A highlight of Garred’s second trip, several months after graduating from BC and after starting a job as an analyst at a Boston strategy consulting firm, was meeting Dr. James Gamble, an optometrist from Missouri. Dr. Gamble set up an eye clinic in the mountain town of Chichicastenango. He trained local residents to give simple eye exams and to identify individuals whose problems required referral to a physician.
“I worked alongside Jim and translated his instructions to the volunteers,” said Garred, who speaks fluent Spanish.
On that trip Garred had a life-changing experience.
Garred Greenberg (bottom row, second from left) with local volunteersHe recalled, “We were giving out glasses, when a lady started crying. She embraced me and kissed my cheek, and said she was thrilled to be able to read her Bible for the first time in ages. It struck me how something I’d started as a side project had a tremendous impact on this person.”
He continued, “Looking back on the experience afterward, I felt I’d accomplished more in that single moment than I had in a whole year working in consulting. It helped drive me toward medicine.”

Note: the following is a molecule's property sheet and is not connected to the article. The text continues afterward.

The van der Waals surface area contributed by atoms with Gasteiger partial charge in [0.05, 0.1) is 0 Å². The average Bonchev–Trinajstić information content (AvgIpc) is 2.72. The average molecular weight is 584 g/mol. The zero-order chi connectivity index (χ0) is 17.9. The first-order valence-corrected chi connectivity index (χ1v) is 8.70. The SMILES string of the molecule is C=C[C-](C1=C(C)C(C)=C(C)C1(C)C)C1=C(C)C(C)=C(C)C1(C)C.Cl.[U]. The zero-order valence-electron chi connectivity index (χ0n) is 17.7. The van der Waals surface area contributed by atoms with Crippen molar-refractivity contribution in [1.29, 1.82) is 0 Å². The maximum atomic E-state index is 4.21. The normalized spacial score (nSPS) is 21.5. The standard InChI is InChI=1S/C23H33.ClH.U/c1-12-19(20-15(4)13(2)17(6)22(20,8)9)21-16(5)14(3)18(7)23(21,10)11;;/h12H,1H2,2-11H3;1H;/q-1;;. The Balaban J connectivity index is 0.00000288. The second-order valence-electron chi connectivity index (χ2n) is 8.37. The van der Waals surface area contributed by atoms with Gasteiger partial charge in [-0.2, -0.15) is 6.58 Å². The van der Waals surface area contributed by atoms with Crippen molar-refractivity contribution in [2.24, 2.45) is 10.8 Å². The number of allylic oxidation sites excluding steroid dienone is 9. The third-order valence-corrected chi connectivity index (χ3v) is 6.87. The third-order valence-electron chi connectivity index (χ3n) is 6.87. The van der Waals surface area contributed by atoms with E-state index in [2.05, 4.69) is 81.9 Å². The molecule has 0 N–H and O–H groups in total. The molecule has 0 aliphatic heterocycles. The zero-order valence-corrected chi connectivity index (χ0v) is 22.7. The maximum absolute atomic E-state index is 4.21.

A friend studying at Einstein told him about the school’s strong emphasis on global health. “It sounded like the place where I wanted to be,” said Garred. Now in his second year at the College of Medicine, he serves on the boards of Einstein’s global health and ophthalmology interest groups.
Jimmy Lee, M.D.This past summer, Garred worked with Dr. Jimmy Lee, assistant professor of ophthalmology & visual sciences at Einstein and director of refractive surgery at Montefiore, assisting on a study to determine the cost-effectiveness of different treatments for a common complication of cataract surgery. “Garred did cost-benefit analysis using a computational model. His business background made him a perfect fit for the project,” said Dr. Lee.
Garred also shadowed Dr. Lee in his clinic on Montefiore’s Hutchinson campus. “It was inspiring to see how, in a couple of minutes, he could do a cataract surgery and give vision and hope to a patient. It showed me what you can do beyond glasses, if you have the proper training.”
Dr. Lee, in turn, is impressed with Garred’s project. “Programs like Glasses for Guatemala are often the only way people in underserved communities have access to eye care,” he said, noting that a basic eye exam can reveal not only conditions in the eyes, such as cataracts and glaucoma, but systemic diseases like diabetes and high blood pressure.